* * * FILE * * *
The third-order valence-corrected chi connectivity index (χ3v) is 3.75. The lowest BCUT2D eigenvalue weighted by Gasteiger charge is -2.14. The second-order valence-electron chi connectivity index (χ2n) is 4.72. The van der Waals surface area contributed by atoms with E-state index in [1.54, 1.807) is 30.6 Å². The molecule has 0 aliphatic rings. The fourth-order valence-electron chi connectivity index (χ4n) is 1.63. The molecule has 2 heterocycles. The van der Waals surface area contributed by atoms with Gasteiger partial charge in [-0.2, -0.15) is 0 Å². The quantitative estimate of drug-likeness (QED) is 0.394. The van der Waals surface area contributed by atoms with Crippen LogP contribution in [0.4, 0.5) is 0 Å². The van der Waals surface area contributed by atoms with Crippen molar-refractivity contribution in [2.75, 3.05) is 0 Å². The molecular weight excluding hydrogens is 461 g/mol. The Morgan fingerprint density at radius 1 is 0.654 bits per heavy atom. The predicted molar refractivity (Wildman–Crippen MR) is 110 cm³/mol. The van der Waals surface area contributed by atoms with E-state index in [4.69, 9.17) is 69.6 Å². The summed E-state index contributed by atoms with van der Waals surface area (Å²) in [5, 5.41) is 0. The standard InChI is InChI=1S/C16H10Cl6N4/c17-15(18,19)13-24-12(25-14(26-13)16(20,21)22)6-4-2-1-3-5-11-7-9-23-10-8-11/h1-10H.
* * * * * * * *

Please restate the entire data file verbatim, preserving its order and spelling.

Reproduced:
The third-order valence-corrected chi connectivity index (χ3v) is 3.75. The lowest BCUT2D eigenvalue weighted by Gasteiger charge is -2.14. The second-order valence-electron chi connectivity index (χ2n) is 4.72. The van der Waals surface area contributed by atoms with E-state index in [1.54, 1.807) is 30.6 Å². The molecule has 0 aliphatic rings. The fourth-order valence-electron chi connectivity index (χ4n) is 1.63. The molecule has 2 heterocycles. The van der Waals surface area contributed by atoms with Gasteiger partial charge in [-0.2, -0.15) is 0 Å². The quantitative estimate of drug-likeness (QED) is 0.394. The van der Waals surface area contributed by atoms with Crippen LogP contribution in [0.4, 0.5) is 0 Å². The van der Waals surface area contributed by atoms with Crippen molar-refractivity contribution in [2.75, 3.05) is 0 Å². The molecular weight excluding hydrogens is 461 g/mol. The Morgan fingerprint density at radius 1 is 0.654 bits per heavy atom. The predicted molar refractivity (Wildman–Crippen MR) is 110 cm³/mol. The van der Waals surface area contributed by atoms with E-state index in [4.69, 9.17) is 69.6 Å². The summed E-state index contributed by atoms with van der Waals surface area (Å²) in [5, 5.41) is 0. The standard InChI is InChI=1S/C16H10Cl6N4/c17-15(18,19)13-24-12(25-14(26-13)16(20,21)22)6-4-2-1-3-5-11-7-9-23-10-8-11/h1-10H.